Amidst all the hoopla of the first network primetime fight card this Saturday night on the peacock channel NBC, three-time divisional champion Abner Mares returns to the ring on his road back to hopefully another world title. Al Haymon’s “Premier Boxing Champions” will go on air with WBA welterweight champion Keith Thurman defending against former champion Robert Guerrero and Adrien Broner and John Molina Jr. On the undercard Mares (28-1-1, 15KO) will face fellow Mexican Arturo Santos (18-4, 5KO) in a featherweight ten rounder.
Eighteen months ago Mares was on top of the world. Undefeated, champion at bantamweight, super bantamweight and with a knockout of Daniel Ponce De Leon in nine, at featherweight, Mares was considered one of the biggest names in the sport and one of the most popular. A defense of his title a couple of months after against veteran Jhonny Gonzalez was only supposed to be a formality on his way to bigger fights including a crosstown match up against fellow Angeleno Leo Santa Cruz. That all changed with a left hook. Gonzalez sent Mares flailing to the canvas in the first round in front of thousands at the StubHub Center in Carson, CA, and some other thousands on Showtime. Two knockdowns later and Gonzalez was the new WBC featherweight champion, a title he still holds.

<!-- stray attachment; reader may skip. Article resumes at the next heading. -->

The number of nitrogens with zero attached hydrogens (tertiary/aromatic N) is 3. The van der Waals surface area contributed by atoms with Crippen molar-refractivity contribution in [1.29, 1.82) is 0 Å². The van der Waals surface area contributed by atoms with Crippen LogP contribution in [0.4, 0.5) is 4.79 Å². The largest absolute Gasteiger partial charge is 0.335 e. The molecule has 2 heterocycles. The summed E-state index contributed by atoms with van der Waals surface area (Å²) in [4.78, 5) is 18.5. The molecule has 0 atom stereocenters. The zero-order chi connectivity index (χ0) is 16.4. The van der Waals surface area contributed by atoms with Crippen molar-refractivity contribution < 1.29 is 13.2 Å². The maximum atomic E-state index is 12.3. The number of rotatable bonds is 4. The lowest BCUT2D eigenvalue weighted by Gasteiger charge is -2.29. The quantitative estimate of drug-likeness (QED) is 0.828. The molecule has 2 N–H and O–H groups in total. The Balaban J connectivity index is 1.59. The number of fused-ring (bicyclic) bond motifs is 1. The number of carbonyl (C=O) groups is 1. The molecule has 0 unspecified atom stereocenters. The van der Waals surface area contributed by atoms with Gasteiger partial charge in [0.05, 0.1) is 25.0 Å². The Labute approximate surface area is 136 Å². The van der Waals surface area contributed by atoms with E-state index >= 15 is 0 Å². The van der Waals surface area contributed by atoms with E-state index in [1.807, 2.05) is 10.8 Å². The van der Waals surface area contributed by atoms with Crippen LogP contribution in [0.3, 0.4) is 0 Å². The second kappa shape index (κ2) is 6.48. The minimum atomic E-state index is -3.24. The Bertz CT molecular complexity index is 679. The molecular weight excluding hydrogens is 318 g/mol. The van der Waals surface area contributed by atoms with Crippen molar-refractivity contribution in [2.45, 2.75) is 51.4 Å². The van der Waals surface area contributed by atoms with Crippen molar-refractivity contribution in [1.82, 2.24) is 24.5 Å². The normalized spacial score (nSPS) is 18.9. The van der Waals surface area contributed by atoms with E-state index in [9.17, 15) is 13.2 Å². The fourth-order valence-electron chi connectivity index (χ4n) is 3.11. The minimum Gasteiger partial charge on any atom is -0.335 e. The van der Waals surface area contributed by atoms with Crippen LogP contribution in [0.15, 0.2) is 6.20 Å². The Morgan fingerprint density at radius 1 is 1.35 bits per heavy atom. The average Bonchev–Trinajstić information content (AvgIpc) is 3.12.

Mares responded to his only loss with a change of his longtime manager Frank Espinoza with advisor du jour Al Haymon and trainer Clemente Medina with Virgil Hunter. Nearly a year later Mares came back and faced Puerto Rican Jonathan Oquendo on the undercard of “Canelo” Alvarez vs Erislandy Lara. Mares didn’t look his best and that prompted him to go back to Clemente Medina soon thereafter. Last December Mares stopped Jose Ramirez in five after sending him to the canvas three times in a much better performance.
Now Mares finds himself under the banner of Haymon’s experiment. Mares is not part in the main event or co-main but just another fighter on the card. In front of him will be Santos, A fighter looking to make a name for himself by beating the now twenty-nine year old. Santos record might not look all that impressive but he is an experienced fighter who competed at the 2008 Olympics in Beijing. Santos has faced the likes of Fernando Montiel, Hozumi Hasegawa and Simpiwe Vetyeka losing every time. Basically when he steps up, he loses.
Santos should give Mares some rounds, even the full ten, but he shouldn’t be a match for Mares who is solidly building a return. For many in boxing what Mares needs to get back to where he once was is a signature fight. A fight where it is not a sure thing if he will win or not. Just like his great wins over Darchinyan, Perez, Agbeko, Moreno and Ponce De Leon. Is Santa Cruz that foe? Could it be Nonito Donaire? Anybody remember that proposed fight? Or would he step up and face Guillermo Rigondeaux? We will soon find out.